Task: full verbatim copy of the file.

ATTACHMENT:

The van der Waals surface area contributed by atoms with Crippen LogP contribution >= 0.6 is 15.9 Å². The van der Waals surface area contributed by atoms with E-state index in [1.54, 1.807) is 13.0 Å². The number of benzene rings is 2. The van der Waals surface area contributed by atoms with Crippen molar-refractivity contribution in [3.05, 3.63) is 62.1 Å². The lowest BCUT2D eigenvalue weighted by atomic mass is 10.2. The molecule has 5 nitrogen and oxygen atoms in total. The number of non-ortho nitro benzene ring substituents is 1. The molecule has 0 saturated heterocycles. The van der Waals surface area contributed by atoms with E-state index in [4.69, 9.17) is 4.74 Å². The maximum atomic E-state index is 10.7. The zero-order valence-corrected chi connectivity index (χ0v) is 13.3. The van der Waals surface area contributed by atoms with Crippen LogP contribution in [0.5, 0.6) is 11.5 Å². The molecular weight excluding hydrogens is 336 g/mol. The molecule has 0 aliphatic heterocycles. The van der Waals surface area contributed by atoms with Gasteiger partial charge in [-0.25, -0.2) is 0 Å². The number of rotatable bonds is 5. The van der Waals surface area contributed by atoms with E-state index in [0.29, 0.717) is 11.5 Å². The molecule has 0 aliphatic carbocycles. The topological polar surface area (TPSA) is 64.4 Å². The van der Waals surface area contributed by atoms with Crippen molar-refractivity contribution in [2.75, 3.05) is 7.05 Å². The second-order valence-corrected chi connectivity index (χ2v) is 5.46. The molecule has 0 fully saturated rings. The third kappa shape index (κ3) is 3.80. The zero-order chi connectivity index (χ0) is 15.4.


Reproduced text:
The van der Waals surface area contributed by atoms with Crippen LogP contribution >= 0.6 is 15.9 Å². The van der Waals surface area contributed by atoms with E-state index in [1.54, 1.807) is 13.0 Å². The number of benzene rings is 2. The van der Waals surface area contributed by atoms with Crippen molar-refractivity contribution in [3.05, 3.63) is 62.1 Å². The lowest BCUT2D eigenvalue weighted by atomic mass is 10.2. The molecule has 5 nitrogen and oxygen atoms in total. The number of non-ortho nitro benzene ring substituents is 1. The molecule has 0 saturated heterocycles. The van der Waals surface area contributed by atoms with E-state index in [4.69, 9.17) is 4.74 Å². The maximum atomic E-state index is 10.7. The zero-order valence-corrected chi connectivity index (χ0v) is 13.3. The van der Waals surface area contributed by atoms with Crippen LogP contribution in [0.5, 0.6) is 11.5 Å². The molecular weight excluding hydrogens is 336 g/mol. The molecule has 0 aliphatic heterocycles. The van der Waals surface area contributed by atoms with Gasteiger partial charge in [-0.25, -0.2) is 0 Å². The number of rotatable bonds is 5. The van der Waals surface area contributed by atoms with E-state index in [0.29, 0.717) is 11.5 Å². The molecule has 0 aliphatic carbocycles. The topological polar surface area (TPSA) is 64.4 Å². The van der Waals surface area contributed by atoms with Crippen molar-refractivity contribution in [2.75, 3.05) is 7.05 Å². The second-order valence-corrected chi connectivity index (χ2v) is 5.46. The molecule has 0 fully saturated rings. The third kappa shape index (κ3) is 3.80. The zero-order chi connectivity index (χ0) is 15.4.